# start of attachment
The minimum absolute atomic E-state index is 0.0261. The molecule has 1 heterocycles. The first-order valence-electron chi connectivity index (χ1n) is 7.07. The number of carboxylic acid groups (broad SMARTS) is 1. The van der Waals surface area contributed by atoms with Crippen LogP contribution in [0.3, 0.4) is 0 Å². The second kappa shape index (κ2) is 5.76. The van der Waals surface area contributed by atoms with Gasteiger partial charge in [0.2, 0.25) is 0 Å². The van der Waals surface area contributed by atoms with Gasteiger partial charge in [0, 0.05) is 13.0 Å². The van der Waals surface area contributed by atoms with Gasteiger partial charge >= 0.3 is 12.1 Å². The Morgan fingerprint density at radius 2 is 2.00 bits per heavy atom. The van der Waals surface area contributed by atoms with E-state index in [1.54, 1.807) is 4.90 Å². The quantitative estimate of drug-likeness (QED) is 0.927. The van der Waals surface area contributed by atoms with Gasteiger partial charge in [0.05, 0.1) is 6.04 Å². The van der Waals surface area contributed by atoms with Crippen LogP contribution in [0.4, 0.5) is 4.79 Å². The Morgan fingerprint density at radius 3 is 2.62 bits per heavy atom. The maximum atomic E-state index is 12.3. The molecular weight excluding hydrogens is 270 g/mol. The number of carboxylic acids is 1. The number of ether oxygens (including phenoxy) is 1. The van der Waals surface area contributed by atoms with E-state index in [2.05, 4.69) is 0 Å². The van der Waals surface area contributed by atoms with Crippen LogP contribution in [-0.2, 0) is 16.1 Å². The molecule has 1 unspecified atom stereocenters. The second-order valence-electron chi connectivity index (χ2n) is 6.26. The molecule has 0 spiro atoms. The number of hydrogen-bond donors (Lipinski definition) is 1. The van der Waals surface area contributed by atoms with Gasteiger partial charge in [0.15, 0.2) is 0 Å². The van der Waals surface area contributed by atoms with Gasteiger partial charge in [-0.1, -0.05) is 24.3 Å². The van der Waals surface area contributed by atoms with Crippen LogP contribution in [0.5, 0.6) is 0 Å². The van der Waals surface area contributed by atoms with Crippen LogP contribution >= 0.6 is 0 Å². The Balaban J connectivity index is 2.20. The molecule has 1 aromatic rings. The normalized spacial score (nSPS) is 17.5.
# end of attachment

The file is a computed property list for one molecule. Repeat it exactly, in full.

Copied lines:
The minimum absolute atomic E-state index is 0.0261. The molecule has 1 heterocycles. The first-order valence-electron chi connectivity index (χ1n) is 7.07. The number of carboxylic acid groups (broad SMARTS) is 1. The van der Waals surface area contributed by atoms with Crippen LogP contribution in [0.3, 0.4) is 0 Å². The second kappa shape index (κ2) is 5.76. The van der Waals surface area contributed by atoms with Gasteiger partial charge in [0.2, 0.25) is 0 Å². The van der Waals surface area contributed by atoms with Gasteiger partial charge in [0, 0.05) is 13.0 Å². The van der Waals surface area contributed by atoms with Gasteiger partial charge >= 0.3 is 12.1 Å². The Morgan fingerprint density at radius 2 is 2.00 bits per heavy atom. The van der Waals surface area contributed by atoms with E-state index in [1.54, 1.807) is 4.90 Å². The quantitative estimate of drug-likeness (QED) is 0.927. The van der Waals surface area contributed by atoms with Gasteiger partial charge in [0.05, 0.1) is 6.04 Å². The van der Waals surface area contributed by atoms with Crippen LogP contribution in [0.4, 0.5) is 4.79 Å². The Morgan fingerprint density at radius 3 is 2.62 bits per heavy atom. The maximum atomic E-state index is 12.3. The molecular weight excluding hydrogens is 270 g/mol. The number of carboxylic acids is 1. The number of ether oxygens (including phenoxy) is 1. The van der Waals surface area contributed by atoms with E-state index in [2.05, 4.69) is 0 Å². The van der Waals surface area contributed by atoms with Crippen LogP contribution in [-0.2, 0) is 16.1 Å². The molecule has 1 unspecified atom stereocenters. The second-order valence-electron chi connectivity index (χ2n) is 6.26. The molecule has 0 spiro atoms. The number of hydrogen-bond donors (Lipinski definition) is 1. The van der Waals surface area contributed by atoms with Gasteiger partial charge in [0.15, 0.2) is 0 Å². The van der Waals surface area contributed by atoms with Gasteiger partial charge in [-0.1, -0.05) is 24.3 Å². The van der Waals surface area contributed by atoms with Crippen LogP contribution in [0.5, 0.6) is 0 Å². The van der Waals surface area contributed by atoms with Crippen LogP contribution >= 0.6 is 0 Å². The Balaban J connectivity index is 2.20. The molecule has 1 aromatic rings. The normalized spacial score (nSPS) is 17.5.